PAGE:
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Friday, June 09, 2017

Did Moneyball teach us nothing? MLB is still selling jeans

“The draft is radically, radically different than 15 years ago, but probably not in some hugely measurable way when it comes to height and weight,” another executive said. “Maybe the interesting conclusion is that more teams than ever are leaning heavily on data to help them make smarter selections, yet players still look the same.”

Indeed, data is more important to every team now than it was in 2002. Not only do teams dig deep into college stats, like the Moneyball A’s did, but they have access to advanced TrackMan data from showcases and tournaments, or they have medical coordinators charting biomechanics and workloads. They have analytics departments that put that data into historical perspective. Some scouting executives are coming from the internet’s analytical community. The result of all this data appears to be, broadly, a confirmation of what scouting wisdom had been: Good major leaguers usually do make good jeans salesmen.

“Teams understand college data much better now than they did when Jeremy Brown was drafted,” said Nick Faleris, the co-founder of the scouting website 2080 Baseball. “What teams know now would point to Jeremy Brown going a bit lower than he was.”

That’s not to say there aren’t still players for whom subjective and objective indicators force difficult decisions. Faleris points to two: Prep shortstop Nick Allen is considered the best defensive shortstop in the draft, “with all the boxes you’d want to check off on a hitter, but he’s only 5-8—and that’s being generous.” And Vanderbilt outfielder Jeren Kendall is uber-athletic, with underwhelming statistics. “You look at Kendall, and you see a major league body, so people are overlooking some pretty significant warts.”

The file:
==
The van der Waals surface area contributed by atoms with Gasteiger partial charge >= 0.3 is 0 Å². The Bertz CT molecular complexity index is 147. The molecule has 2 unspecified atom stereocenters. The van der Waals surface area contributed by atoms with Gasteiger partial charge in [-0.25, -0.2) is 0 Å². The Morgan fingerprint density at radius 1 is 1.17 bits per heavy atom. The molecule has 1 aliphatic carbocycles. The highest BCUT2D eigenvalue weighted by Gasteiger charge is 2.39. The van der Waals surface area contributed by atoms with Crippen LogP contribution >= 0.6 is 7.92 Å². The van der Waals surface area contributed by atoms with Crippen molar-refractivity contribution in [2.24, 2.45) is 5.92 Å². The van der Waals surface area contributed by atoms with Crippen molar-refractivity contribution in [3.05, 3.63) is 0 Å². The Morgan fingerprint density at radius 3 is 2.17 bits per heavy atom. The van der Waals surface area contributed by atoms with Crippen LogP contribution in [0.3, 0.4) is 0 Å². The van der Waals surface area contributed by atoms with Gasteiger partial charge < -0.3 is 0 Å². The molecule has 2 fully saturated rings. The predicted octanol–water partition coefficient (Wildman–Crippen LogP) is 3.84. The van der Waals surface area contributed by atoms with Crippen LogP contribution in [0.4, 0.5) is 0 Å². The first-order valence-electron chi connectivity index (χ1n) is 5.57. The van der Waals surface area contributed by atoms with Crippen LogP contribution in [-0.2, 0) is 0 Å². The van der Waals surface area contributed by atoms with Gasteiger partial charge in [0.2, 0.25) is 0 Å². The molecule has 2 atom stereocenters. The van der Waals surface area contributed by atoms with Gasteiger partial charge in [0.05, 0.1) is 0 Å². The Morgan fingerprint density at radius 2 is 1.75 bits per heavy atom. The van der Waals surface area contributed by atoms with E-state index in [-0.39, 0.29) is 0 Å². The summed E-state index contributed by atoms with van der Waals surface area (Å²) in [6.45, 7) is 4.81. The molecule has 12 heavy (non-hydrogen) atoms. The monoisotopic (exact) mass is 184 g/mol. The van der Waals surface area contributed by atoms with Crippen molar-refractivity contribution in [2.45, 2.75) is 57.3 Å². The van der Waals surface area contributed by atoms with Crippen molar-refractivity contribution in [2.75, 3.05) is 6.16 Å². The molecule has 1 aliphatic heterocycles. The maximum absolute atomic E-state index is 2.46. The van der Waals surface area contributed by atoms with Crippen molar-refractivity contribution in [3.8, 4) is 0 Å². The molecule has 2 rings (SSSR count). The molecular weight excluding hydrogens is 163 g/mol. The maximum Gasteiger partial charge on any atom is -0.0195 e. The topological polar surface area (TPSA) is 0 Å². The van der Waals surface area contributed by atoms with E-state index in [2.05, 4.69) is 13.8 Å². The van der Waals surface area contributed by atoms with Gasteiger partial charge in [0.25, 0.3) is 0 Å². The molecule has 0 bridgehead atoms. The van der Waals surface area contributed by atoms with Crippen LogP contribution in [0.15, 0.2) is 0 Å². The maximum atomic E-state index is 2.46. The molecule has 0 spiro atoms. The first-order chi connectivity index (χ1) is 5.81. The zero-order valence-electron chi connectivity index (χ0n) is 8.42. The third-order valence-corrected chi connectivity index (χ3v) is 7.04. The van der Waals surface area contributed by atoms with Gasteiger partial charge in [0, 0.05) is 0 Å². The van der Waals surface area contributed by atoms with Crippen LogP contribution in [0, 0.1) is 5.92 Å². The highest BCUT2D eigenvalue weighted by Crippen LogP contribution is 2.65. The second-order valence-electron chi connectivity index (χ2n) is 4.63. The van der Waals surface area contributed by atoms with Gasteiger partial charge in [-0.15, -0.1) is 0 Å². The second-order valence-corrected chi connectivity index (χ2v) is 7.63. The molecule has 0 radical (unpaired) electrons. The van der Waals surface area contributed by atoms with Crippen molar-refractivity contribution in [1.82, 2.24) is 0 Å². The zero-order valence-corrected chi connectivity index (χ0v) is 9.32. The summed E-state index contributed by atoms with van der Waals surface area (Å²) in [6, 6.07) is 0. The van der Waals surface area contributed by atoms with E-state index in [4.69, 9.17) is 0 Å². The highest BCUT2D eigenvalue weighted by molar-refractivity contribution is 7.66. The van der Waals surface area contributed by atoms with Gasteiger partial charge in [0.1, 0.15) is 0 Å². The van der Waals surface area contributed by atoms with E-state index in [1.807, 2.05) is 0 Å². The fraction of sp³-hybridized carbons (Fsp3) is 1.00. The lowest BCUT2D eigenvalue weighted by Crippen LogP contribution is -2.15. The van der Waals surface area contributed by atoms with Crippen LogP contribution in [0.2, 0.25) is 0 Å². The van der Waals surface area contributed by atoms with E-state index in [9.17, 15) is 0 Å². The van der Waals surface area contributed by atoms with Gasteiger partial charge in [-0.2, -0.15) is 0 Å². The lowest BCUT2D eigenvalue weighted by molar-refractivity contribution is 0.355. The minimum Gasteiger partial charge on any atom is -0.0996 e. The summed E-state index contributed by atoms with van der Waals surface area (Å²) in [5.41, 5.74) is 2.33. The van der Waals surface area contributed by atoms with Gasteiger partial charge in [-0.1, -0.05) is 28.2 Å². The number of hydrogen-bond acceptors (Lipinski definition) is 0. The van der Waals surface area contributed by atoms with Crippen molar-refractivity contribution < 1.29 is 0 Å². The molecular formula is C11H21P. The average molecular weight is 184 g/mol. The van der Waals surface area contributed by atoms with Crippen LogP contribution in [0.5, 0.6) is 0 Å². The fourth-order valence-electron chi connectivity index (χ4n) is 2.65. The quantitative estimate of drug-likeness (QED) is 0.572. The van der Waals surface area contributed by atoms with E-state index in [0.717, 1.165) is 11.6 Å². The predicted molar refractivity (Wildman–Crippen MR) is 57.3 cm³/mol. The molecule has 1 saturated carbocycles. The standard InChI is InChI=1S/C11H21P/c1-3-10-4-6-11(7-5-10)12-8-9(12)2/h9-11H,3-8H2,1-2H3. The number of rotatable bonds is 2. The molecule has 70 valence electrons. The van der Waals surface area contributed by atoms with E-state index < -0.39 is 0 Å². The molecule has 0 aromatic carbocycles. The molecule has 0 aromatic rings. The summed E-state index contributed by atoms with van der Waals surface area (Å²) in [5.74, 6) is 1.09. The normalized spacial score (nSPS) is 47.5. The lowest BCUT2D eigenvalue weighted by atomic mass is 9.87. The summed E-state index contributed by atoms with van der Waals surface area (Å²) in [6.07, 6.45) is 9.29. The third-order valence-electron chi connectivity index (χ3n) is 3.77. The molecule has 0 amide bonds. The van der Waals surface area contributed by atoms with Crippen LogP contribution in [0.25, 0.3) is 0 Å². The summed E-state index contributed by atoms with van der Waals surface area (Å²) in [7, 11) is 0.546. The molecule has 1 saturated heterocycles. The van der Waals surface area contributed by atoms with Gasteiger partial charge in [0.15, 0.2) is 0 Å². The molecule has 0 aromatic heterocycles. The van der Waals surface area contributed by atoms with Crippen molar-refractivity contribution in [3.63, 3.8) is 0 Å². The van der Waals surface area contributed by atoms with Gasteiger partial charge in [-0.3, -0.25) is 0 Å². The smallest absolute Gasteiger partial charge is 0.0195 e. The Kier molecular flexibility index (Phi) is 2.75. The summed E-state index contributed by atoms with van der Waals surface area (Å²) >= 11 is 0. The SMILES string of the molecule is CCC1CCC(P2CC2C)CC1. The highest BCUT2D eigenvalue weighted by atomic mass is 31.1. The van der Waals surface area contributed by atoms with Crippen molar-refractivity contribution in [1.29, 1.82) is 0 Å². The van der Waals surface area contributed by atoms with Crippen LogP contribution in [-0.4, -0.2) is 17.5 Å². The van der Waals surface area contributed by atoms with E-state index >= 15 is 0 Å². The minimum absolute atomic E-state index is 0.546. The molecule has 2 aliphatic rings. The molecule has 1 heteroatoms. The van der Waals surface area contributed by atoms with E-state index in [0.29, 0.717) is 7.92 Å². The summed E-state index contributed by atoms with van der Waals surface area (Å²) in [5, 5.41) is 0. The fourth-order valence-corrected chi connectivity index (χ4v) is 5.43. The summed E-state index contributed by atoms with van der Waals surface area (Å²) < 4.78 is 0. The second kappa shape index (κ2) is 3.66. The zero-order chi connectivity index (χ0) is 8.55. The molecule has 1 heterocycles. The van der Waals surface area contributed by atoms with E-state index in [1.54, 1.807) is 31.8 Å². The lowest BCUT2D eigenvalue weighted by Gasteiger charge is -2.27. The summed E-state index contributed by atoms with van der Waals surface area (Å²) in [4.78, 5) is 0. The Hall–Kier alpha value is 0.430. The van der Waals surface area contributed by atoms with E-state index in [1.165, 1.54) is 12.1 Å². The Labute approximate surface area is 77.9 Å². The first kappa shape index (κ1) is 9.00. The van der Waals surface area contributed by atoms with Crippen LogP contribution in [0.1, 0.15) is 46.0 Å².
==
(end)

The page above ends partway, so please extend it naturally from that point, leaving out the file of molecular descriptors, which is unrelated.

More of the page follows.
Balancing those two factors remains, as it was in 2002, a challenge—the draft is hard. But no team will ignore the players’ performances, and no team would argue that either player’s body is irrelevant.


Thursday, June 08, 2017

An Oral History of the Moneyball Draft

Delightful peek into this legendary stathead event. My favorite line so far:

Lewis: [McCurdy] looked like this unbelievable power-hitting shortstop, but it turned out the University of Maryland had like a 260-foot fence, and he hit a lot of 270-foot fly balls. So the next year they park-adjusted their stats.

PreservedFish Posted: June 08, 2017 at 02:38 PM | 46 comment(s)
  Beats: moneyball

Thursday, May 11, 2017

Fantasy Life: An Interview with Tabitha Soren

In 2003, Tabitha Soren went to the Oakland A’s spring training in Phoenix with her husband, Michael Lewis, who had just finished writing a book about the Oakland A’s front office, Moneyball, which would be published later that year. Soren brought her camera; she wasn’t a baseball fan, and she thought she would be bored. “I thought it was going to be a pretty place to shoot,” she told me when we spoke over the phone. She didn’t expect that project she began there would take her fourteen years.